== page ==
The sport of mushing is growing rapidly. In every area of the world people are discovering the benefits of running dogs – and enjoying the wonders of mushing. One area in particular, which is finding its roots in warmer areas – is dryland mushing via scooters.
Mushing via a scooter is an excellent way to exercise your dog, and yourself. Not only can your dog pull the scooter, but you can easily help by peddling a foot – simulating the actual peddling on a dog sled.
Recently I’ve had the opportunity of using the Freetrail dog scooter produced by Pawtrekker. Throughout the mushing season I was able to use the scooter, and see excellent results in my dogs.
The first thing you’ll notice when checking out a Pawtrekker Freetrail is the streamlined structure and beautiful design. These scooters LOOK fast! The Freetrail isn’t just looks alone though. It features powerful disk brakes for much needed stopping power, dual suspension for those bumpy trails, a handy kickstand, and wide handlebars for an easy way to control the scooter. The following are some of its incredible features.
- Rear 900lb shock (adjustable)
- Adjustable front suspension forks
- Mechanical disc brakes on the front and rear
- 6.5” ground clearance
- Quick release brushbow
- Quick release wheels
- Handlebar height & angle adjustable from 37″-41″
- Length 78″ with Brushbow (75″ without brushbow)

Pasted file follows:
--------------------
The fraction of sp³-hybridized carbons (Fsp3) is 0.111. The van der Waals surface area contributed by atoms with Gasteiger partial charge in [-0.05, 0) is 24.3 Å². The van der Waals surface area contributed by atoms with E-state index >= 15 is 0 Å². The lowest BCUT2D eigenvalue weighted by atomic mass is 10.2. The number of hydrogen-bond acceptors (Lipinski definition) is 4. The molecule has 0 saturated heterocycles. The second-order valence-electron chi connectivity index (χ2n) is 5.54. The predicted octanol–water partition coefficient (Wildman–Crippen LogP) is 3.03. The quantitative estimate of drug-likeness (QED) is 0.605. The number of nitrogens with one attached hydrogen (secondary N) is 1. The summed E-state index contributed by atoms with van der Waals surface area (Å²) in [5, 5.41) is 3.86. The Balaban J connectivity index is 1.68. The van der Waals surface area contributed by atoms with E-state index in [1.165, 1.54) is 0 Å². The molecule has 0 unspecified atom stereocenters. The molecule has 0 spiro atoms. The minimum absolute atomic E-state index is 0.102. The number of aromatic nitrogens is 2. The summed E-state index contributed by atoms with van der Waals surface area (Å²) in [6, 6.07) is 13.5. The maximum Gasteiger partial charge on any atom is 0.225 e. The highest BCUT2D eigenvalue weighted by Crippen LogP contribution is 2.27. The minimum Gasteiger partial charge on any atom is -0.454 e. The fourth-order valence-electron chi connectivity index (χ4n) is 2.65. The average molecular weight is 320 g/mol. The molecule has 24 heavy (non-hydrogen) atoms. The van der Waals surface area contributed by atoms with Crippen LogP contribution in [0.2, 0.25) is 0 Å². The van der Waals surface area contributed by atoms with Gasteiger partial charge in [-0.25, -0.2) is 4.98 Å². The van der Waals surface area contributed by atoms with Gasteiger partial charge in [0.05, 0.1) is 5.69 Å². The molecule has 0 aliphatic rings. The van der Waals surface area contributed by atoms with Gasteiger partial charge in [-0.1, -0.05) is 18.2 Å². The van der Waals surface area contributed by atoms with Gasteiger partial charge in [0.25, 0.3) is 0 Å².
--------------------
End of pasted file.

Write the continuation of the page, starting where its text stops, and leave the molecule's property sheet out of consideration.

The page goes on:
- Compact when wheels removed & rear suspension folded for transportation.
For snow conditions, Pawtrekker also offers studded snow tires which allows the scooter to be used on hard-packed snow, to extend the use to all-year-round.
Another important feature that this scooter offers is the brushbow that holds the line out and away from the front tire. When your dogs stop – the line won’t get tangled.
After using the Freetrail I was pleasantly surprised by how easy it is to handle. Even when two dogs were hooked up to the scooter, the Freetrail easily glided and tracked directly behind the dogs. The dual suspension made the Freetrail very comfortable, and easy on the knees and body. The disk brakes also provided ample stopping power, even when two dogs were pulling.
The Freetrail is a wonderful tool for not only conditioning sled dogs, but for training sled dogs. I found the Freetrail to be extremely helpful when correcting a dog. If the dog would sway left or right, I could easily use the Freetrail to guide the dog back into place – and teach the “line out” or “on bye” commands.
Overall – the Freetrail scooter is the perfect solution for training and conditioning sled dogs. By working with a smaller team and the scooter – it’s an excellent way to get to know your dogs better, and customize their training for their needs. Whether you’re a seasoned musher, or a city dwelling beginner – this Pawtrekker scooter, The Freetrail, will definitely serve you well.
Pawtrekker also has further scooter models to choose from. The V-brake – designed with lower ground clearance for urban use and the Front & Rear Disk Brake – for serious rough trail use Freetrail – for the ultimate ride on rough trails.
The Freetrail can be purchased from the Pawtrekker website via www.Pawtrekker.com.
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